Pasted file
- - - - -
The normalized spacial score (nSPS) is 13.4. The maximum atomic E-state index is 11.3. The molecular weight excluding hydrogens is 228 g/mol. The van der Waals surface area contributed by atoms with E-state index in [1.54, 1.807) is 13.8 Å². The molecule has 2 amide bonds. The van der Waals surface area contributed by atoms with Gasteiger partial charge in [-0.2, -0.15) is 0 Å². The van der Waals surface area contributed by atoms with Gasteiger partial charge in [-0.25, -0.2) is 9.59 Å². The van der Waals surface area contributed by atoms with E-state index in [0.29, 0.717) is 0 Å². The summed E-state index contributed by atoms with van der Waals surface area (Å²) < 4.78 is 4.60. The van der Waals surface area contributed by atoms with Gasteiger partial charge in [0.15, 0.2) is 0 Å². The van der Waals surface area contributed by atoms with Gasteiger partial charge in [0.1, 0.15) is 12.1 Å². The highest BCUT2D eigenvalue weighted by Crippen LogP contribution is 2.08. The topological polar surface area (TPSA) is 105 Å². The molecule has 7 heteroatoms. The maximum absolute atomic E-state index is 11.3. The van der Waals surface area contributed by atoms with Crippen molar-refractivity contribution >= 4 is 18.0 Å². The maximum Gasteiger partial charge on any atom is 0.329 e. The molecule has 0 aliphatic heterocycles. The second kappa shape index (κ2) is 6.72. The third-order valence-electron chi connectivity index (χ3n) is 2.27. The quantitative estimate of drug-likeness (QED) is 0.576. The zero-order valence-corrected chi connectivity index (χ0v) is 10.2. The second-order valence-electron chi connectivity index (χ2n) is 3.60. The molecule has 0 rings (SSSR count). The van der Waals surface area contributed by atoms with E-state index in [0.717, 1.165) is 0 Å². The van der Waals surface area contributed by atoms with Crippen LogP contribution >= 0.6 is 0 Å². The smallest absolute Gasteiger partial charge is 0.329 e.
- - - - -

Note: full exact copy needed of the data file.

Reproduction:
The normalized spacial score (nSPS) is 13.4. The maximum atomic E-state index is 11.3. The molecular weight excluding hydrogens is 228 g/mol. The van der Waals surface area contributed by atoms with E-state index in [1.54, 1.807) is 13.8 Å². The molecule has 2 amide bonds. The van der Waals surface area contributed by atoms with Gasteiger partial charge in [-0.2, -0.15) is 0 Å². The van der Waals surface area contributed by atoms with Gasteiger partial charge in [-0.25, -0.2) is 9.59 Å². The van der Waals surface area contributed by atoms with E-state index in [0.29, 0.717) is 0 Å². The summed E-state index contributed by atoms with van der Waals surface area (Å²) < 4.78 is 4.60. The van der Waals surface area contributed by atoms with Gasteiger partial charge in [0.15, 0.2) is 0 Å². The van der Waals surface area contributed by atoms with Gasteiger partial charge in [0.1, 0.15) is 12.1 Å². The highest BCUT2D eigenvalue weighted by Crippen LogP contribution is 2.08. The topological polar surface area (TPSA) is 105 Å². The molecule has 7 heteroatoms. The maximum absolute atomic E-state index is 11.3. The van der Waals surface area contributed by atoms with Crippen molar-refractivity contribution >= 4 is 18.0 Å². The maximum Gasteiger partial charge on any atom is 0.329 e. The molecule has 0 aliphatic heterocycles. The second kappa shape index (κ2) is 6.72. The third-order valence-electron chi connectivity index (χ3n) is 2.27. The quantitative estimate of drug-likeness (QED) is 0.576. The zero-order valence-corrected chi connectivity index (χ0v) is 10.2. The second-order valence-electron chi connectivity index (χ2n) is 3.60. The molecule has 0 rings (SSSR count). The van der Waals surface area contributed by atoms with E-state index in [0.717, 1.165) is 0 Å². The van der Waals surface area contributed by atoms with Crippen LogP contribution >= 0.6 is 0 Å². The smallest absolute Gasteiger partial charge is 0.329 e.